Wool is going to be impossible to cover in one post, because not all wool is the same. There are, in fact, eleventy bajillion and one (or something... I can't find a definitive number) different breeds of sheep. Not all of them are wool sheep -- many are what is called a hair sheep, which are raised exclusively for meat, and do not need to be sheared because they shed their coats in the spring. The wool sheep all produce different wool. Some is coarse and scratchy, some is buttery soft, and everything in between! There are, however, a few things that all wools have in common.
Wool felts. Soft wools are generally easier to felt than course wools, but under the right conditions, all wools do felt. The only exception is superwash wool, which has been treated specially to prevent felting. Even then, though, some superwash wools will felt if conditions are extreme enough. The recipe for felting: agitation, water, heat, soap. Basically what happens is the tiny scales on the fiber's surface open up, interlock, then close up again. Felting shrinks wool severely and makes it denser. Felting is permanent.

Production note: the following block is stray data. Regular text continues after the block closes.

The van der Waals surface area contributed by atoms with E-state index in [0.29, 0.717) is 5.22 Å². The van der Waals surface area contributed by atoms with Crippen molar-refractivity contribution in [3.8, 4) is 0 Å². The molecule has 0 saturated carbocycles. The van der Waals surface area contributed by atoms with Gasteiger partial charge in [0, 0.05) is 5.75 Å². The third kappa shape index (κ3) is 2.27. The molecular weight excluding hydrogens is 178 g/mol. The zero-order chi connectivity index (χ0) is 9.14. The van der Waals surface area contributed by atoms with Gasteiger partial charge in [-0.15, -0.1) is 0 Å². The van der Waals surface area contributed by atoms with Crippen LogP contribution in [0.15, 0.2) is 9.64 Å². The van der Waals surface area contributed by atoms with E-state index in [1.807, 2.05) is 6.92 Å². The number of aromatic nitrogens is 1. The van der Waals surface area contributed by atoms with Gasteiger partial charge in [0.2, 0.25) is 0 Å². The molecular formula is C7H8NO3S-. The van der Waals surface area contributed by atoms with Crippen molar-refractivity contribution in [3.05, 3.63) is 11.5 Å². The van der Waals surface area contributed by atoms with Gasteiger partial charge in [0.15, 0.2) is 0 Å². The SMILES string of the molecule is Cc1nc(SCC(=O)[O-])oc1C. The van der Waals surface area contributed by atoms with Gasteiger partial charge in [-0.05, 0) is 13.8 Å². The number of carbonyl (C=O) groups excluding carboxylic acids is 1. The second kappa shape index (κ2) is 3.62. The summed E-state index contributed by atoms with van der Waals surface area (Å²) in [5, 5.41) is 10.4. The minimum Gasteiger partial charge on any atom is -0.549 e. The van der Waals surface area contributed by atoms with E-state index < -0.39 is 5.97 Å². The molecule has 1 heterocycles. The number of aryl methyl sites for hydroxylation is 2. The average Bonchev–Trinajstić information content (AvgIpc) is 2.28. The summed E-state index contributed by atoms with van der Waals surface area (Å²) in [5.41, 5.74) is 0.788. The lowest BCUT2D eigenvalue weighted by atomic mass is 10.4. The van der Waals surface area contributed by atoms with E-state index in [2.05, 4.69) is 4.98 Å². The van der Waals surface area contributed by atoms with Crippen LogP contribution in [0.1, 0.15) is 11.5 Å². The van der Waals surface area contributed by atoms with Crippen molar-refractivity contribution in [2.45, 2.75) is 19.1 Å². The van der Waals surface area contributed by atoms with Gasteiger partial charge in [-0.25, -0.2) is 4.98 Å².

Wool can be dyed with acid dyes. This means no icky mordants for the home dyer -- you can dye wool by microwaving it in a bowl of Kool-Aid! This means it takes minimal equipment to set up and try, which is always good in my book.
Wool has memory. That basically means that whatever position the fibers dry in, they want to stay in, until they get wet again. This is good for things like ribbing (it will stretch and spring back) and also for lace (when it dries stretched out it will stay stretched out). Some wools have more memory than others.
Many yarns just say "wool" on the label. This means that the company has a standard blend of sheep breeds for consistency within the line, but it's impossible to know the exact properties of generic wool without either touching it or more descriptors. For example, Patons Soy Wool Stripes is ridiculously itchy. Patons Classic Wool, on the other hand, is fairly soft. Both are labeled simply as "wool."
As this is becomming quite a long post already, part 2 will come later, and will discuss the relative benefits of soft wool and coarse wool. Yes, you may sometimes want to use coarse wool!